Sometimes there’s that magical moment when you realize you are watching something truly exceptional. From the moment I watched the pilot of ABC’s Abbott Elementary, I knew the show was much more than typical network sitcom drudgery (lame punchline, tinny laugh track, repeat). There was a grounded sweetness to the show. It was neither saccharine nor sardonic. We were introduced to the teachers of Philadelphia public school: the earnest Janine (series creator Quinta Brunson), veteran teachers Melissa (Lisa Ann Water) and Barbara (Sheryl Lee Ralph), as well as reluctant substitute Gregory (Tyler James Williams), the socially inept Jacob (Chris Perfetti), and the self-centered and clueless principal Ava (Janelle James). As a group, they immediately clicked; their combined comedic beats were perfect. The pilot was hilarious but also moving, all while shedding light on the underfunded public school system without being patronizing or exploitative, and the rest of the first season continued in kind.
So far, Season 2 is everything you would want and expect the show to be. Warm, hilarious, relatable, and damn if it doesn’t sometimes make me cry. —Amy Amatangelo
2. That ‘90s Show
Last Week’s Ranking: Not Eligible
This Week: Absolute nostalgia bait but… it works!
The world of That ‘70s Show returns in Netflix’s grunge-era revival That ‘90s Show, which picks up with the children of OG fan favorites and brings the action back to the tried and true basement of Red and Kitty Forman for a whole new generation of misspent youth. It’s a series about the fleetingness of summer, and of youth, and (these days) Netflix shows in general. It’s also a lot of fun, especially for fans of That ’70s Show. It’s the same type of silly, goofy, heartfelt and funny as the old show—with just enough newness to make you glad Netflix brought the franchise back for a few more “BURNS!” and love triangles. It doesn’t try to reinvent the sitcom, or even improve it. It’s the TV equivalent of putting on a comfortable pair of sweat pants, and trading your Led Zeppelin shirt in for a Pearl Jam hoodie. But sometimes? That’s more than enough. —Trent Moore [Full Review]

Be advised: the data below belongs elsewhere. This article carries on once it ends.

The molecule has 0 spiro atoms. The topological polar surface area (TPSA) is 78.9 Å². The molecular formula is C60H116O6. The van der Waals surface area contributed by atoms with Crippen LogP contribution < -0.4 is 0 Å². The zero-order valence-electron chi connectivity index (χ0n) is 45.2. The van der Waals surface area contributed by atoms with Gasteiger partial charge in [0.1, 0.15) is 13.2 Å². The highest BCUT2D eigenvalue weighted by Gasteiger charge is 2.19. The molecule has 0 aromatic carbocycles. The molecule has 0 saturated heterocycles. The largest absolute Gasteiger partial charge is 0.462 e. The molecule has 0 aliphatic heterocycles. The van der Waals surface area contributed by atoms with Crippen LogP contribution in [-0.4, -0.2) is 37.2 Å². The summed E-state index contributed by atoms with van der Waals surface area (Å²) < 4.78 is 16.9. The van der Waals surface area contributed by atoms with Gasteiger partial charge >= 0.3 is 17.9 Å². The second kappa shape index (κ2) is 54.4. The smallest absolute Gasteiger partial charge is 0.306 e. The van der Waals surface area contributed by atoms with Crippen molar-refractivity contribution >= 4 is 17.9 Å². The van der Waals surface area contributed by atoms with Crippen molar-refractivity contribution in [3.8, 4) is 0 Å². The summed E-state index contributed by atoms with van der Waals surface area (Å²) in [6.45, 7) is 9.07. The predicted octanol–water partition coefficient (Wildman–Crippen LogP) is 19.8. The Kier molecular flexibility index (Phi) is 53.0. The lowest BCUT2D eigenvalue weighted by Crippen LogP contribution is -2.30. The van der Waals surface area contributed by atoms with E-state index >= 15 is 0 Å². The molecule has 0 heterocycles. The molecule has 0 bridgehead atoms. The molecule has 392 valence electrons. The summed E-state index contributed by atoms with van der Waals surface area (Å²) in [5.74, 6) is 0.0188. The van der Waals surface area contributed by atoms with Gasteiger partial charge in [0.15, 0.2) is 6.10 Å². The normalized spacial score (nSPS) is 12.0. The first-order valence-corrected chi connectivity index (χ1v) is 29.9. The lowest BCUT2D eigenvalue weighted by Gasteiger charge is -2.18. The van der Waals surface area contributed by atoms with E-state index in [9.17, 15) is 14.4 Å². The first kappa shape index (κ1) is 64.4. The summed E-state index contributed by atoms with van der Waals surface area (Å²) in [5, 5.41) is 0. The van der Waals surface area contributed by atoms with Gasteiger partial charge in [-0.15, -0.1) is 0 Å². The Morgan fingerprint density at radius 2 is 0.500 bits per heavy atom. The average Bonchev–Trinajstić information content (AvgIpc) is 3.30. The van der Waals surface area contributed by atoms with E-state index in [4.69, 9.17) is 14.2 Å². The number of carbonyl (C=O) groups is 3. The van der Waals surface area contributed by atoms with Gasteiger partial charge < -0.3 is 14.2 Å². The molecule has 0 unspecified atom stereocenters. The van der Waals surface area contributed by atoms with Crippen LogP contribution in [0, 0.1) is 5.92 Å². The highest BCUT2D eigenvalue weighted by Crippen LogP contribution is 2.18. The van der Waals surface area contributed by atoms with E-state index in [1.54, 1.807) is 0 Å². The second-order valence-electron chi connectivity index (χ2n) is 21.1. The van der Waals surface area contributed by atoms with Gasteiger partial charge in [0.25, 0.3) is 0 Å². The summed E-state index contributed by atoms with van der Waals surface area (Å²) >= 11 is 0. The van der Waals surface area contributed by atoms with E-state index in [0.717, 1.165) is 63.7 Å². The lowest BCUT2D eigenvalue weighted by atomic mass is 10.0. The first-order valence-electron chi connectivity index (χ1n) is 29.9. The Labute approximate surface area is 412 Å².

1. The Last of Us
Network: HBO (streaming on HBO Max)
Last Week’s Ranking: 1
This Week: We learned more lore, like, be very afraid of Clickers!!
You wouldn’t think puns would work as connective tissue between characters in any television series, yet alone a brutal post-apocalyptic drama, but it does just that whenever 14-year-old Ellie (Bella Ramsey) throws them at 50-something Joel (Pedro Pascal) throughout the first season of The Last of Us. In a world as dark and dangerous as the one viewers see onscreen, measured humor goes a long way.
Humor is one of the many tools that series creators/writers Craig Mazin (Chernobyl) and Neil Druckmann (designer of the videogame the series is based on) use to build layered characters to tell a heartbreaking, yet inspiring story filled with loss, hope, determination, and redemption. And it all revolves around Ellie and Joel.
Pascal positively shines as Joel, perfectly balancing the physical aspects of the role with an emotional heft that’s hard to pull off in a character who is a man of action and few words. But the breakout star of The Last of Us is Ramsey. The actor, who was a scene stealer as Lady Mormont in Game of Thrones, is a wisecracking badass and certain to be a fan favorite. Together, the duo make a team that’s easy to root for and more importantly, care about. Complex characters combined with stellar acting, a wonderfully paced story, and an emotionally engaging plot make The Last of Us a brilliant series that is now the template all other videogame-to-TV adaptations should follow. —Terry Terrones [Full Review]